Imitation is, indeed, the sincerest form of flattery. 

These opinions are those of Glenda C. Beall, former Program Coordinator for NCWN West. She holds writing classes at her home studio. Read more at 

Wednesday, May 22, 2013

Are You Feeling Isolated? You Don't Have to

As writers in this modern world, we have many opportunities online to read and reach out for information we can use. Our Network site, is filled with places we can visit with a simple click. Many writers have their websites and their blogs listed. You would be surprised at how much you can learn by reading what these writers post.

As writers in North Carolina it helps us to read about what is happening in our government that affects us and our parent organization, North Carolina Writers Network. We have an active and supportive Arts Council which needs our support as literary artists. 

As writers we often become self-absorbed and expect to receive much but don't give much back in return. I enjoy visiting the website of the NC Arts Council and the site of NCWN. I learn about other writers in our state and what is happening in the literary world.

Here in the mountains we sometimes feel isolated, but we don't have to be. We can reach out to writers across the state. I enjoyed a recent email exchange with our former Haywood County Rep, Al Manning who is on the Board of Trustees for NCWN. He lives in Pittsboro now and we discussed how the writing world has changed no matter where you live. He holds Writers Morning Out in his area to keep everyone connected. We all yearn for those good times we have when we like-minded people can gather and talk about writing. We learn from each other and how nice it is to help another writer if we get the opportunity.

I urge everyone to visit our writing sites and connect with a writer who lives in another part of the state. In the world of cyberspace today we don't have to ever feel isolated. We simply have to reach out.


For Hat’s Off!, Book Buzz, member readings/events for the Member Readings e-blast and website calendar, workshops/classes/literary events for the Literary Calendar e-blast and website calendar, and submission opportunities (including job opportunities), e-mail:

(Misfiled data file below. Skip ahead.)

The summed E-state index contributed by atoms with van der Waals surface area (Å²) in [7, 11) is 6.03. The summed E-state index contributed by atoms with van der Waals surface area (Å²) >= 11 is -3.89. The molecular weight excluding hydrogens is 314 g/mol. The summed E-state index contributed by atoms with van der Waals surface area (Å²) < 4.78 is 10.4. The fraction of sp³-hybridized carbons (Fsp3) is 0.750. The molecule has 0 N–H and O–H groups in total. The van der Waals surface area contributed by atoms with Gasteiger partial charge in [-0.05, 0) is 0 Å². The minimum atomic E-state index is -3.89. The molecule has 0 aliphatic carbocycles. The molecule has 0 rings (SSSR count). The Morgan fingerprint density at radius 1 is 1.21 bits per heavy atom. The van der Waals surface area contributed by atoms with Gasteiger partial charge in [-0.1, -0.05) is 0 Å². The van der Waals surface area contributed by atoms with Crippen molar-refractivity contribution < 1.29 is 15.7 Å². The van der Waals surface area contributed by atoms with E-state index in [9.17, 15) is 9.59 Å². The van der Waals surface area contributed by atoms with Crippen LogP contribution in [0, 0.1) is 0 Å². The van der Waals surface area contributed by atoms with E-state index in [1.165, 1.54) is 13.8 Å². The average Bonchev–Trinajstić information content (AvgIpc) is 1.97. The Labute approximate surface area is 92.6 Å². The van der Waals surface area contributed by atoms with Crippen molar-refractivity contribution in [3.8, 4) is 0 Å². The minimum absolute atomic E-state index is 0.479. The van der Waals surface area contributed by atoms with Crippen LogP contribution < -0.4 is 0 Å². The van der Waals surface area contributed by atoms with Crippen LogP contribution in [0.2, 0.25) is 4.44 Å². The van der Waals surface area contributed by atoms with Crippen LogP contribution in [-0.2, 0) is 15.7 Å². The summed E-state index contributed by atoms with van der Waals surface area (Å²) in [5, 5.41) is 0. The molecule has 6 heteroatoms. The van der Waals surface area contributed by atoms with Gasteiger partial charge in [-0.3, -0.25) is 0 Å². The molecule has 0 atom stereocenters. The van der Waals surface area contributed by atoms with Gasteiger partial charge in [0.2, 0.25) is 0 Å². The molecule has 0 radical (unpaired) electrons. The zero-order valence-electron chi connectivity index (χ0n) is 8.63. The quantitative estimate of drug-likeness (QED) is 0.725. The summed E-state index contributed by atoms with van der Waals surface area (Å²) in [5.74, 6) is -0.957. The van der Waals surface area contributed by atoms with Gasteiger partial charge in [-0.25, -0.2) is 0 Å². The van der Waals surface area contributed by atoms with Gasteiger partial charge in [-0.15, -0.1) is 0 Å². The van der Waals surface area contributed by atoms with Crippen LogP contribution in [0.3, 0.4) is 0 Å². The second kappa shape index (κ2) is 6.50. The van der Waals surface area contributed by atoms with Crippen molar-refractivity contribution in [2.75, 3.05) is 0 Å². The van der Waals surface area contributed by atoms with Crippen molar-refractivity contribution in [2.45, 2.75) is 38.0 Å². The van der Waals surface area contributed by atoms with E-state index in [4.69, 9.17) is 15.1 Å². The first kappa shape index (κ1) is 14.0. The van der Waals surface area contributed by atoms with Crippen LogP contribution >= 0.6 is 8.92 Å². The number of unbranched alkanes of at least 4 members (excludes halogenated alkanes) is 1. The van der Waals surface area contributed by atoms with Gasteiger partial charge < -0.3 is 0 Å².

For Book Buzz, be sure to include the following:

  • a paragraph description of your book
  • author bio
  • ISBN#, price, publisher
  • title and author
  • a jpg image of the jacket

When submitting workshops or literary events, please include all the above information, including the address of the venue.

Here’s a sample of an event in our Literary Calendar e-blast:



When: Saturday, April 20, 2:30 pm
Where: Ashe County Public Library, 148 Library Dr.
Contact: Karen Moll at or 336-384-4255
Dr. Joseph Bathanti, professor of creative writing at Appalachian State University in Boone and North Carolina’s Poet Laureate, will conduct the workshop for adults and high school students interested in developing their writing skills. The workshop is part of a daylong celebration of events at the library.

For Hat’s Off!, it’s nice to include a link to the publication or contest website.

Friday, April 5, 2013

Blue Ridge Writers Conference in Blue Ridge Georgia - Friday Night Reception

Tonight I sat with Robert S. King and Carole Thompson at a book table upstairs in the Blue Ridge Mountain Arts Center in Blue Ridge, Georgia. The room was small, but besides our long table loaded with Robert's many poetry books, copies of Echoes Across the Blue Ridge, Now Might as Well be Then, my poetry chapbook and Carole’s new book, I think 8 other writers were displaying their novels.
Glenda Beall, Scott Owens (standing in back) Robert S. King